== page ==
While it’s not always as exciting as sailing the high seas, the workplace can learn some lessons in safety from the ways of the sailor.
I was most fortunate to have the opportunity to race and sail relatively small racing yachts across oceans when I was only a teenager —two trips across the Atlantic Ocean and three trips across the Pacific Ocean. My first significant ocean crossing came when I was 20 years old. I skippered and navigated a 41-foot racing yacht across the Atlantic Ocean in 17 days.
Successfully sailing across an ocean, with all the potential weather conditions and hazards requires particular attention to boat and crew preparation, with an important focus on safety at sea.
Safety at sea is particularly important because, as you can imagine, if a yacht gets into trouble of any kind, the crew need to fend for themselves and deal with the emergency at hand. If a fire breaks out 1,000 miles offshore, you can’t run for the exits and dial 911 for fire rescue. Unless the fire is completely out of control, you remain on board, fight the fire, and deal with the damage afterwards so you can carry on. Experienced sailing crews are trained to be prepared for a wide range of hazards including how to survive a severe storm, how to recover a man overboard, how to triage and administer first aid, and how to deploy and get into a life raft. In my experience, the following 3Ps are the foundation for a strong safety culture offshore – and on:
Preparation: Checking (and double-checking) that all safety equipment is on board, is in good working order, and meets the strict requirements of the offshore safety regulations. The importance of routinely confirming expiry dates on fire extinguishers, safety flares, inflatable life rafts, etc., is drilled into every experienced sailing skipper. It’s no different in a work environment. You must be acutely aware of the hazards and risks of any situation, making sure safety equipment is available and your “crew” are trained in their use (or wearing the proper equipment, as appropriate).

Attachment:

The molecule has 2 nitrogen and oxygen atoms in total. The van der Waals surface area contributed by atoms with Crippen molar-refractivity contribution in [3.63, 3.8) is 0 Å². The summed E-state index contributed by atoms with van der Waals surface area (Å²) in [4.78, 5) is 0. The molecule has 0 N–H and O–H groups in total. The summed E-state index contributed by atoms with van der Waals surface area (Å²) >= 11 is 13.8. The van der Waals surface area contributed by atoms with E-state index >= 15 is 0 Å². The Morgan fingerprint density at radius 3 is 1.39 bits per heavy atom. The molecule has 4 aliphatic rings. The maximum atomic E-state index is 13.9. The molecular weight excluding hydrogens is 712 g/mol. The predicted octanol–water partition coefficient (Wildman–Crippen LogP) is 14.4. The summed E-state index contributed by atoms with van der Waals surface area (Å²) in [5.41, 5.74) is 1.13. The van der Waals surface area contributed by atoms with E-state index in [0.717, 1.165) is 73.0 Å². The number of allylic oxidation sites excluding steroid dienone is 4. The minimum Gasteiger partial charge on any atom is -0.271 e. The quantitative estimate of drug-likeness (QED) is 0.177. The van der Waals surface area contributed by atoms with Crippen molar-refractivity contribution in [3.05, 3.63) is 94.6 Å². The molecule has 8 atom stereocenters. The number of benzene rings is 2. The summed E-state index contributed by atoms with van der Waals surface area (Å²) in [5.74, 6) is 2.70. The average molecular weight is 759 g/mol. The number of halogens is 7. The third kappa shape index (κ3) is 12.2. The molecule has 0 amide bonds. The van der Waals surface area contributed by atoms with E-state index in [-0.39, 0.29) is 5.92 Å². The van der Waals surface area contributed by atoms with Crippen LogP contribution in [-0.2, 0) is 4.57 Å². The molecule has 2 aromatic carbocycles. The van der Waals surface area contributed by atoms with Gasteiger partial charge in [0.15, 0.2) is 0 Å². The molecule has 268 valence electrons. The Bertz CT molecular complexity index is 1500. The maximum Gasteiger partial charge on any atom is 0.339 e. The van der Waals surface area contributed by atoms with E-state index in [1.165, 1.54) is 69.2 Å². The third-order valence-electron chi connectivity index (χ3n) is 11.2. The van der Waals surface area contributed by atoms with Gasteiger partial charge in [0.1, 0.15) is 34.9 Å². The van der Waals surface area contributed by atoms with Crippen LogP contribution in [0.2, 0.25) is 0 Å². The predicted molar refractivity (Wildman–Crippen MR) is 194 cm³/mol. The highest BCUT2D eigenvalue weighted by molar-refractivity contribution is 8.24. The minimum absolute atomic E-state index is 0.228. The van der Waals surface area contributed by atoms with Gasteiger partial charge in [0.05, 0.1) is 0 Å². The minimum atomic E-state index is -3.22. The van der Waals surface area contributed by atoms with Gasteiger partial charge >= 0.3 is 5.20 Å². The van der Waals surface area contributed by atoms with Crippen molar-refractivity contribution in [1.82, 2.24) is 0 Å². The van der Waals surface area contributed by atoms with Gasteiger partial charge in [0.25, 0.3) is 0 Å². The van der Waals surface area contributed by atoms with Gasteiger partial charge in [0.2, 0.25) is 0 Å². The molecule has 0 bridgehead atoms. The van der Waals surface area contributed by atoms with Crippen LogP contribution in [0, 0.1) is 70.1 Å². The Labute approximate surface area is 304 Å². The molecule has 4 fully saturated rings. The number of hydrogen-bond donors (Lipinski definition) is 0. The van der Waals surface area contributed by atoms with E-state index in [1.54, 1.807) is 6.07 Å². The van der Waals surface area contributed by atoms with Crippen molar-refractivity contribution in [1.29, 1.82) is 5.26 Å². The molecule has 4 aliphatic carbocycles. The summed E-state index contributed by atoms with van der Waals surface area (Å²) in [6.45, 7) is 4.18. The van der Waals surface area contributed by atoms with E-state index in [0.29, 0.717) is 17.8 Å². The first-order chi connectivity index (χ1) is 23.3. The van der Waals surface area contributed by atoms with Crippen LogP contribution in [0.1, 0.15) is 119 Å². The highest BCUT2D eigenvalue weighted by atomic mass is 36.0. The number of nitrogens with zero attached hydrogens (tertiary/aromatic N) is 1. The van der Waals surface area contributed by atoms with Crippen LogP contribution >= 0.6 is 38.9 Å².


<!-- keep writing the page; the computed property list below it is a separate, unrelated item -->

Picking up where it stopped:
Practice: It’s not enough to just have the right equipment on board. Crews must practice how to fight a fire, use an emergency flare, deploy a life raft, or most importantly, recover a crew member who has fallen overboard during a storm. Experienced crews practice man-overboard drills frequently in different sea conditions so everyone knows their role instinctively if disaster strikes. In the workplace too, practice makes perfect, as the saying goes. Whether it’s the regular fire evacuation drills we carry out in our offices, having staff participate in first aid training programs, or making sure site crews review work for the day during tailgate meetings, this practice helps everyone anticipate and prepare for the hazards they may face.
Personal Responsibility: With sound boat preparation and crew practice, it then falls to each of us on the boat to take personal responsibility for our own safety. I once raced through a severe storm offshore with one of the world’s most accomplished offshore racing sailors and I learned two important lessons from him – anticipation and responsibility. He also emphasized the importance of taking care of yourself first. There’s an old saying in offshore sailing – “one hand for yourself, one hand for the boat.”
The workplace basically follows the same philosophy. It’s about training people to balance focusing on the task at hand with taking care of themselves first and foremost. Simple office ergonomics is a perfect example – injuries occur when people don’t familiarize themselves with proper desk set up or, most importantly, don’t listen to their bodies when aches and pains begin at their desks. Similarly, we see injuries from trying to lift something too heavy, slips and trips on uneven terrain, or rushing while carrying out tasks. These kinds of incidents are triggered from a behavior that puts the task first, before recognizing the importance of individual personal safety.
So rather than adopt, maybe we need to adapt the simple saying from the ocean for all of us landlubbers – “one hand for yourself first, one hand for the task second.”
About the AuthorMore Content by Peter Salusbury